Greenhouse gases (GHG) are the largest contributing factor to climate change, and the Environmental Protection Agency estimates that almost 27% of GHG emitted from the United States are caused by transportation. One way to green up your commute: opt for a hybrid or electric vehicle the next time you’re shopping for cars.
Electric v.s. Hybrid
The difference between electric and hybrid boils down to how the car is powered. Battery electric vehicles (BEVs) only use an electric motor and a battery. Plug-in hybrid electric vehicles (PHEVs) have both electric and gasoline-powered systems and typically have a range of 25 miles or so per electric charge before it switches to gas.
A typical hybrid electric vehicle (HEV) is similar to a PHEV in the sense that it has both an electric and gas-powered system, but the battery isn’t charged through an outlet. A typical gas-powered car creates energy in the form of heat when using the brakes, but HEVs can capture that energy to charge the battery.
Different car manufacturers including Tesla, Ford, Chevrolet, and Toyota produce a variety of BEV and PHEV options and consumer demand is increasing pressure for more companies to ramp up production. Waitlists are stacking up in the wake of each new model introduced. As of July 2022, Ford had a waitlist with over 200,000 customers for the F-150 Lightning electric truck.
How and Where to Charge Your Vehicle
There are three speed levels to charge an EV. Level 1 (a regular household electric outlet) requires no upfront costs but is the slowest; it can take up to 50 hours for EVs and 6 hours for PHEV to fully charge.
Level 2, which is most common for residential and public charging stations, can charge an EV in 4-10 hours and a PHEV in 1-2 hours. This level requires a 240-volt power supply for the car to plug into. If you aren’t sure if you have a 240-volt power outlet or if your grid is equipped for one, call you electrician for an assessment of your installation options.
Level 3, direct current fast charging (DCFC), only takes up to 90 minutes to fully charge and is most commonly available along interstate highways.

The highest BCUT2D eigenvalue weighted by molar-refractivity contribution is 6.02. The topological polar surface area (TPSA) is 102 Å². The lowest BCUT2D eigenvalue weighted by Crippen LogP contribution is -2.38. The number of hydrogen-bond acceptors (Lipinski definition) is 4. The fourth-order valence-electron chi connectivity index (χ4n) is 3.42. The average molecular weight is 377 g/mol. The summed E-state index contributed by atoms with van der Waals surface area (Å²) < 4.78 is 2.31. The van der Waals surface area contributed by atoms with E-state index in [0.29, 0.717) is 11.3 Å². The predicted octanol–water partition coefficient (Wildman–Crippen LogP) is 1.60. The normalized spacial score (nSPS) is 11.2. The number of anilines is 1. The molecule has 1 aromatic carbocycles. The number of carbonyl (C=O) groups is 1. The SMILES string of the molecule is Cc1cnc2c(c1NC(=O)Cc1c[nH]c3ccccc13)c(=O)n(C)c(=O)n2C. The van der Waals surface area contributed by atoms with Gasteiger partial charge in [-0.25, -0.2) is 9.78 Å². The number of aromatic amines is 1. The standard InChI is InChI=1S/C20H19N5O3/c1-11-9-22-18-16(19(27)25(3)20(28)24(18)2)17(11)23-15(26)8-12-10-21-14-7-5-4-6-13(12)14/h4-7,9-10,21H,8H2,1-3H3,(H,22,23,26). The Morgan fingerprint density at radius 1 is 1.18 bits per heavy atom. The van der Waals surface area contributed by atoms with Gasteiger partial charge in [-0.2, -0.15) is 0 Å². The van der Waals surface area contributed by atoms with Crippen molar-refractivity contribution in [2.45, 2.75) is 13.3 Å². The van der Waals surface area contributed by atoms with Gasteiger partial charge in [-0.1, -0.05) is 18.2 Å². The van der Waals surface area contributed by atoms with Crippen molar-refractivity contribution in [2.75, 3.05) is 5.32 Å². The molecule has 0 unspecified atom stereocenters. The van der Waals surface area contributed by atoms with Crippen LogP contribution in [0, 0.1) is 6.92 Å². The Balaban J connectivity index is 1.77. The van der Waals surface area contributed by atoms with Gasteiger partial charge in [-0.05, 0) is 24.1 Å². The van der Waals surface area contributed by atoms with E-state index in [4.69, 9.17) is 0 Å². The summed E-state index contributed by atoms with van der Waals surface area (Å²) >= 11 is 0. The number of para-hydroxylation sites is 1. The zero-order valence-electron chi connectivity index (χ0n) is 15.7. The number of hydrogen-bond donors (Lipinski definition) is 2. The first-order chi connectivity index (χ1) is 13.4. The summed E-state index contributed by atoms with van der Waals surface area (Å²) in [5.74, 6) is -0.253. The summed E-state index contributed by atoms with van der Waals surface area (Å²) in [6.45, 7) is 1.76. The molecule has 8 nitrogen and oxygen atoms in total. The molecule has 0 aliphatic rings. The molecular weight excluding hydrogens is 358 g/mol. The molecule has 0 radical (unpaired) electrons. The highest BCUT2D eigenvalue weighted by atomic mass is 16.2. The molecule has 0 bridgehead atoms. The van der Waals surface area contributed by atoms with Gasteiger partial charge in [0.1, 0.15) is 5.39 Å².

More and more towns and businesses are offering public charging either for free or at a minimal cost. You can even encourage your workplace to install a charger. The Massachusetts Department of Environmental Protection (MassDEP) offers several programs that make stations more accessible and the Workplace and Fleet initiative provides businesses in nonresidential areas with a 60% rebate for Level 1 or Level 2 EV charging equipment and installation.
How to Buy an EV
The Green Energy Consumers Alliance is a great resource for comparing EVs when shopping for a new vehicle. Their Drive Green site lists several dealers, prices, and charging specifics.
Before picking out any model, don’t forget to explore potential rebates. Currently, EV buyers may be eligible for a $7,500 federal tax credit, and residents of Massachusetts that buy an EV for less than $55,000 from a licensed dealership in the Commonwealth may receive a state rebate of $3,500. Visit mor-ev.org to learn how to apply and Mass.gov for other state and federal rebate programs. Rebates and credits are subject to change with new laws and legislation, like the recent signing of the Inflation Reduction Act.
EVs at Mass Audubon
Mass Audubon is hoping to build a fleet of EVs across the state. We currently own two EVs (Chevy Bolts) and are in the process of replacing additional sedans with EVs and PHEVs. We are also looking into the new electric pick-ups (e.g. the Ford Lightning or Chevy Silverado).
In the meantime, we know many of our staff and sanctuary visitors already have EVs and PHEVs and need a place to charge while at our properties. We have 19 Level 2 charging stations available for visitors and staff located at 15 wildlife sanctuaries around the state, with each plug providing about 25 miles of driving range for every hour of charging time for an average EV. The electricity powering the cars at all our sanctuaries is also sustainable, sourced from solar panels and other green resources.
To learn more about the myths and facts about owning an EV, visit the United States Environmental Protection Agency’s Green Vehicle Guide.